6 medical groups urge DOJ to reconsider ACA decision

The American College of Physicians, the American Academy of Pediatrics and four other medical associations, which together represent 560,000 physicians and medical students, are urging the U.S. Department of Justice to reconsider its decision not to defend key parts of the ACA.

A group of 20 states filed a federal lawsuit against the federal government in February, claiming the ACA's individual mandate requiring most Americans to purchase insurance or to pay a penalty tax — which the U.S. Supreme Court previously upheld in a 2012 decision — is now unconstitutional because the tax penalty is no longer in effect after being repealed as part of the 2017 tax bill. The states also argued ACA provisions guaranteeing coverage for people with pre-existing conditions cannot be separated from the mandate and should therefore be invalidated.

In a June 7 brief, the DOJ argued those two provisions of the ACA are unconstitutional.

The six medical organizations urged the DOJ to reconsider its decision not to defend those provisions because doing so may result in millions of people facing limited health coverage.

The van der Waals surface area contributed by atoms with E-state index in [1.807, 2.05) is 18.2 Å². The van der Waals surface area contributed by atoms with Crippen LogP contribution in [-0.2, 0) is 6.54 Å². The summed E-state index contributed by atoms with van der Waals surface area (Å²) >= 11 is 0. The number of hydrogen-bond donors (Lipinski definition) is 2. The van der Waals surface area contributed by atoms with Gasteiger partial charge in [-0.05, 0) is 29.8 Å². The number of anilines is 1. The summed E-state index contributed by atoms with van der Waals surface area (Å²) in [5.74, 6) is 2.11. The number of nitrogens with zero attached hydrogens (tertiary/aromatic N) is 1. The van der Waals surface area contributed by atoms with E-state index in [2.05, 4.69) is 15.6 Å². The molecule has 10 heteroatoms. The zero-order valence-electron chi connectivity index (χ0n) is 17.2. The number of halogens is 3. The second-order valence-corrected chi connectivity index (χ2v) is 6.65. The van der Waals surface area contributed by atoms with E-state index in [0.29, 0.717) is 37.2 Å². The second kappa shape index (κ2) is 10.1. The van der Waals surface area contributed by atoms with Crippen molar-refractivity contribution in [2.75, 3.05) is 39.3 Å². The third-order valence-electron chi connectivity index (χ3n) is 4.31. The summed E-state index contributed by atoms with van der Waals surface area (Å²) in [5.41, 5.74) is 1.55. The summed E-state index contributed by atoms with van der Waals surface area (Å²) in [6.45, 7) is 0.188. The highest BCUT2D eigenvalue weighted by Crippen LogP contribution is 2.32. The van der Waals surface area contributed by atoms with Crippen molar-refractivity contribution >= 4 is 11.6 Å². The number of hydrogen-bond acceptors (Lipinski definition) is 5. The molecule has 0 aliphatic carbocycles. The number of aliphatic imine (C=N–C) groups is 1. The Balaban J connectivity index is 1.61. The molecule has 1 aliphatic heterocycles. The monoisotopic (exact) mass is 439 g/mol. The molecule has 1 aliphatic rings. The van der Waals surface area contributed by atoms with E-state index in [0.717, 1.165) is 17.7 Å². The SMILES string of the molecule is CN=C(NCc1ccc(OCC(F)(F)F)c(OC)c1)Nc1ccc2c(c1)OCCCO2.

"The elimination of these protections could result in millions of people facing limited access to healthcare coverage and higher cost as a result of insurers being allowed to return to discriminatory coverage and pricing practices," the organizations said in a June 9 statement. "As physicians who provide a majority of care to individuals for physical and mental conditions, we can speak clearly that these insurance reforms and protections are essential to ensuring that the more than 130 million Americans, especially the more than 31 million individuals between the ages of 55 and 64, who have at least one pre-existing condition are able to secure affordable health care coverage."

Several insurers have also voiced concerns regarding the potential repeal of those protections, stating the end of those provisions may destabilize the individual insurance market.

"Millions of Americans rely on the individual market for their coverage and care, and they deserve affordable choices that deliver the value they expect. Initial filings for 2019 plans have shown that, while rates are higher due to the zeroing out of the individual mandate penalty, the market is more steady for most consumers than in previous years, with insurance providers stepping in to serve more consumers in more states," America's Health Insurance Plans said in a statement.

AHIP represents several insurers that sell individual coverage on and off the ACA's public exchanges, including Centene, Oscar Health and several Blue Cross and Blue Shield plans.

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